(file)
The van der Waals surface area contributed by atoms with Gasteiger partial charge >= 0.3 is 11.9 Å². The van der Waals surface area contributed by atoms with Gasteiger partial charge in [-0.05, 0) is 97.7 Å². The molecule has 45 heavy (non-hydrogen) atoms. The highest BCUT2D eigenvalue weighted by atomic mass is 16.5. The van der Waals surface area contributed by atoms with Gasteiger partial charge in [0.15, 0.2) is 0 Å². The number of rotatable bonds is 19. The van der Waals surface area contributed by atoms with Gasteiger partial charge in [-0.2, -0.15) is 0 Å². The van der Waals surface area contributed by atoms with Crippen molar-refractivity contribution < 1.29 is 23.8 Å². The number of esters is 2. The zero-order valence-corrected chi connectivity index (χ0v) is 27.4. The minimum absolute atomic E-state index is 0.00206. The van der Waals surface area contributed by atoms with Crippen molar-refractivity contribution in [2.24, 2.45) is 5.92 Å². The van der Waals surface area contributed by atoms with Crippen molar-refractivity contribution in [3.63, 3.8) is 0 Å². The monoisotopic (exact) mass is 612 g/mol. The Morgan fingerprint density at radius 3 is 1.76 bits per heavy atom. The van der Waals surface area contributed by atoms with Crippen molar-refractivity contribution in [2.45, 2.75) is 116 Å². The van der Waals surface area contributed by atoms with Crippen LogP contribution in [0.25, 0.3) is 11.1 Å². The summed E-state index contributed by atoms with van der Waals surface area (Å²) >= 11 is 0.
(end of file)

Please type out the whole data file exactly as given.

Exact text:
The van der Waals surface area contributed by atoms with Gasteiger partial charge >= 0.3 is 11.9 Å². The van der Waals surface area contributed by atoms with Gasteiger partial charge in [-0.05, 0) is 97.7 Å². The molecule has 45 heavy (non-hydrogen) atoms. The highest BCUT2D eigenvalue weighted by atomic mass is 16.5. The van der Waals surface area contributed by atoms with Gasteiger partial charge in [0.15, 0.2) is 0 Å². The number of rotatable bonds is 19. The van der Waals surface area contributed by atoms with Gasteiger partial charge in [-0.2, -0.15) is 0 Å². The van der Waals surface area contributed by atoms with Crippen molar-refractivity contribution < 1.29 is 23.8 Å². The number of esters is 2. The zero-order valence-corrected chi connectivity index (χ0v) is 27.4. The minimum absolute atomic E-state index is 0.00206. The van der Waals surface area contributed by atoms with Crippen molar-refractivity contribution in [2.24, 2.45) is 5.92 Å². The van der Waals surface area contributed by atoms with Crippen molar-refractivity contribution in [3.63, 3.8) is 0 Å². The monoisotopic (exact) mass is 612 g/mol. The Morgan fingerprint density at radius 3 is 1.76 bits per heavy atom. The van der Waals surface area contributed by atoms with Crippen molar-refractivity contribution in [2.45, 2.75) is 116 Å². The van der Waals surface area contributed by atoms with Crippen LogP contribution in [0.25, 0.3) is 11.1 Å². The summed E-state index contributed by atoms with van der Waals surface area (Å²) >= 11 is 0.